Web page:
Under certain circumstances, you may be eligible to deduct expenses for sports, games, or non-credit programs if the course or activity is part of your degree program.

#5

If you are self-employed, you can deduct your expenses for qualifying work-related education directly from your self-employment income. This also includes your student loan interest. Here are some examples of freelance professionals who can legitimately write off their student loan interest: 

Performing Artists: If you are a performing artist (actor, dancer, singer, choreographer, acrobat) you can deduct your expenses for qualifying work-related education directly from your income as you figure your AGI.

Freelance Developer: If you are a freelance developer, and happened to have taken a student loan to pursue a degree or a program to advance your career, you can deduct the student loan interest since the education will help you improve the skills needed in your present work.

Real Estate Agent: If you’re a real estate agent, you are bound to pursue a continuing education course in Real Estate to renew your license, so you are allowed to claim a deduction for your student loans and tuition.

#6

Student loan interest deduction is extremely valuable especially if you’re self-employed since it’s subtracted from your taxable income to save you money. The student loan interest is an above-the-line deduction, not a tax credit. It serves as a method to help you reduce your taxable income.

For example, Jon filed his taxes as a single tax filer and his MAGI happens to be $60,000, he will fall into the 22% tax bracket. If he paid over $1,000 in student loan interest, which is about the average deduction, the student loan interest deduction will help him save around $220. The maximum he might get to save is $550.

#7

Aside from the above mentioned eligible student loans, there are a couple of tax credits and government-funded schemes that can help you reduce student loan debt:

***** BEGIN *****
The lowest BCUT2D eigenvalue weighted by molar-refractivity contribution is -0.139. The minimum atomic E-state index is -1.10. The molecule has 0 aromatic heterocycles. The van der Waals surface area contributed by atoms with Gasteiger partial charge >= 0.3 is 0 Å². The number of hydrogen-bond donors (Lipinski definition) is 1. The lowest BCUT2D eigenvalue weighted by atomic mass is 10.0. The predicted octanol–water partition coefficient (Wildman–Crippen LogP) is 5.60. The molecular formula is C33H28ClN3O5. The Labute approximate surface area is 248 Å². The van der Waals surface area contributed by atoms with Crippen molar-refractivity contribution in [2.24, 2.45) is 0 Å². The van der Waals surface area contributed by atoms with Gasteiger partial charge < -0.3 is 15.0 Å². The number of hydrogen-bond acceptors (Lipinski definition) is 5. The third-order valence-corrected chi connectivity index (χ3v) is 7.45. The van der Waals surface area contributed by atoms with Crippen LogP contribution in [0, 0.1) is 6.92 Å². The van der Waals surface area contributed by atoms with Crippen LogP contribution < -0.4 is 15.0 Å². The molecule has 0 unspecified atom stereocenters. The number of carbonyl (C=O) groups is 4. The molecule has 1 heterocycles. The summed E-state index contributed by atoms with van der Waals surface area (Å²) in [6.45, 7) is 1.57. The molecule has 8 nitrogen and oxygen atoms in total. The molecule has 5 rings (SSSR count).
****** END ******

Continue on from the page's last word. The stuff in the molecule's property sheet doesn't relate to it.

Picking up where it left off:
American Opportunity Credit: The ACA allows you to claim up to $2,500 per year for the first four years of school as you work towards a degree or similar credential.

Lifetime Learning Credit: With the lifetime learning credit, you can claim up to $2,000 per student per year for any college or career school tuition and fees, as well as for books, supplies, and equipment that were required for the course and had to be purchased from the school.

Coverdell Education Savings Account: The Coverdell Education Savings Account is a trust account created by the U.S. government to assist families in funding educational expenses for beneficiaries below the age of 18 years. The account allows up to $2,000 a year to be put aside for a student’s education expenses.

Qualified Tuition Programs: With the qualified tuition program, you can claim a tax deduction for the interest paid on student loans that you took out for yourself, your spouse, or your dependent. This benefit applies to all loans used to pay for higher education expenses. The maximum deduction is $2,500 a year.

#8

The IRS does not tolerate double-dipping, so if your parents and you, both took out a student loan to pay for your education, they cannot claim student loan interest on their tax returns since you weren’t marked as a dependent at the time they took out a student loan for you. However, you can claim, the deduction with respect to the loan that you took out for yourself as long as you meet the necessary requirements set forth by the IRS.

Calculating your student loan interest tax deduction can be a hectic task. There are far too many things have to be taken into consideration, so if think you are eligible for the deduction but aren’t sure about how to claim the deduction try using FlyFin’s Student Loan Interest Tax Calculator to figure got the exact amount you can claim to maximize your savings.